So, transformational leadership, the second string of that, transformational leadership to really empower and engage the workforce. Transformational leadership is really being aware of the fact that you are leading by example at all times whether you want to or not. It’s always being aware of the shadow that you’re throwing. It’s about praising rather than criticizing the one minute manager catch a person doing something right because that’s 20 times as effective as criticism.

 

It’s about coaching rather than telling to really engage the person and switch them on because if you ask the right questions in the right way, you get, boom, I see what you mean, and you take that away with you. So, all of that gives you empowerment. It gives you ownership, it engages you in the whole process.

 

And a simple example of that coming up. So, a simple and slightly controversial example of being really engaged in the management of risk or the furnace in the management of risk. Risk awareness is a key element, but actually engaging and managing risk is another matter. Very simple example. You have your children, you teach them about pelican crossings.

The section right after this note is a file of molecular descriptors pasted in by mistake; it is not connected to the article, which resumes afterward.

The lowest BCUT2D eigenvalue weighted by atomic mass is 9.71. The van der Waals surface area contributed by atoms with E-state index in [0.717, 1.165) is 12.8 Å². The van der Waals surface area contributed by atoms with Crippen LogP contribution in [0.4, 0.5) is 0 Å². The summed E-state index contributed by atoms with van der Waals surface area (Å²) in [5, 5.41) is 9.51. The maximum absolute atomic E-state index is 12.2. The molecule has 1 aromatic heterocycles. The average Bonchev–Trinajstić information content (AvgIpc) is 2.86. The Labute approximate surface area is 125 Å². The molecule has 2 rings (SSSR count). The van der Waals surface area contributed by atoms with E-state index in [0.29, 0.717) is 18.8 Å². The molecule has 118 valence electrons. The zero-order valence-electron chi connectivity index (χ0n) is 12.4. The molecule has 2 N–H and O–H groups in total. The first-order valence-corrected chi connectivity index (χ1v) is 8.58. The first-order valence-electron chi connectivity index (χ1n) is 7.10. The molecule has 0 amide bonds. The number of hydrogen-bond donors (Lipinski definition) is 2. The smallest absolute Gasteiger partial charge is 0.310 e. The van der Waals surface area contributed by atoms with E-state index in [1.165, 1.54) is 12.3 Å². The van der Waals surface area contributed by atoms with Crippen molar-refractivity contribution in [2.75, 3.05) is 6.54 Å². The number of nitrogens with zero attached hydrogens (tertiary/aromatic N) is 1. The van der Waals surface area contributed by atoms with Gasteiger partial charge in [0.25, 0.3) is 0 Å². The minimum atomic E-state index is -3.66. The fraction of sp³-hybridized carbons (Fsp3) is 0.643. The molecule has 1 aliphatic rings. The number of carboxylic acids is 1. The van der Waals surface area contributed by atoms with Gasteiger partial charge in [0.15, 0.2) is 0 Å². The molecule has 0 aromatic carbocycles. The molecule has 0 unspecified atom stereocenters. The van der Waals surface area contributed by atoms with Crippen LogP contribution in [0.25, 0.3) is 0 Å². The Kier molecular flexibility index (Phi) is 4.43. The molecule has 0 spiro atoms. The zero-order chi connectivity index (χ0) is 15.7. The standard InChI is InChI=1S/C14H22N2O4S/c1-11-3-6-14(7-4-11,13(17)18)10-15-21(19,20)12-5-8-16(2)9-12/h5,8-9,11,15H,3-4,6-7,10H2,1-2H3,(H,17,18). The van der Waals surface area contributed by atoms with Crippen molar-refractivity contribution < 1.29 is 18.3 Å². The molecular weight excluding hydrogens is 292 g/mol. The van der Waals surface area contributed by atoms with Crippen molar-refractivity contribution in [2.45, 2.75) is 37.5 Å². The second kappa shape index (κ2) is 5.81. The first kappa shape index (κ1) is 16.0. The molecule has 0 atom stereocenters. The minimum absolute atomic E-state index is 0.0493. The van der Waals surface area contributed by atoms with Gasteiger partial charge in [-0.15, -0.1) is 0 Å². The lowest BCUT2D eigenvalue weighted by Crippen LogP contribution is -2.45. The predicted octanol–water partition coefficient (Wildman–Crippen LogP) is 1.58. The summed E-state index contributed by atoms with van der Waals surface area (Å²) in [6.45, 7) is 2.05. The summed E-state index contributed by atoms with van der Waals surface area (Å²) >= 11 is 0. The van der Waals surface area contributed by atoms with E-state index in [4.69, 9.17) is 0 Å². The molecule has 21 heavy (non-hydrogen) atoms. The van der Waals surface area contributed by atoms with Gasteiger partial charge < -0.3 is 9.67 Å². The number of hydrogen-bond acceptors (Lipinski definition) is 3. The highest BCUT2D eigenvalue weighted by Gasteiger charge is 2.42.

You certainly want them to press the button and wait for it to turn green before they walk. But what you don’t want them to do is to press the button, wait for it to turn green and walk blindly. You know, that’s dangerous. You have to understand why you’re doing what you’re doing and how it works. So, to make that clear, if you have a child that crosses the road where they shouldn’t, a 100 yards down the road from the pelican crossing, but as they do that, they really heads up unaware of the risk and managing the situation as they go.

 

That’s safety, that’s safer than blind compliance where they press and walk. So, in summary, culture is king. Culture is made up of three things. One, have you hit diminishing returns with your systems, your procedures, your inductions, your training, all that. Two, do you have a mature and objective analytical approach to learning because things are going to go wrong and how you respond is incredibly important, both from a learning perspective and from the shadow that that throws.

 

And number three, do you have a transformational approach to basic leadership where you’re engaging in parroting and having quality and parroting dialogue? And if you’ve got all those three working, you probably got a very strong and safe culture.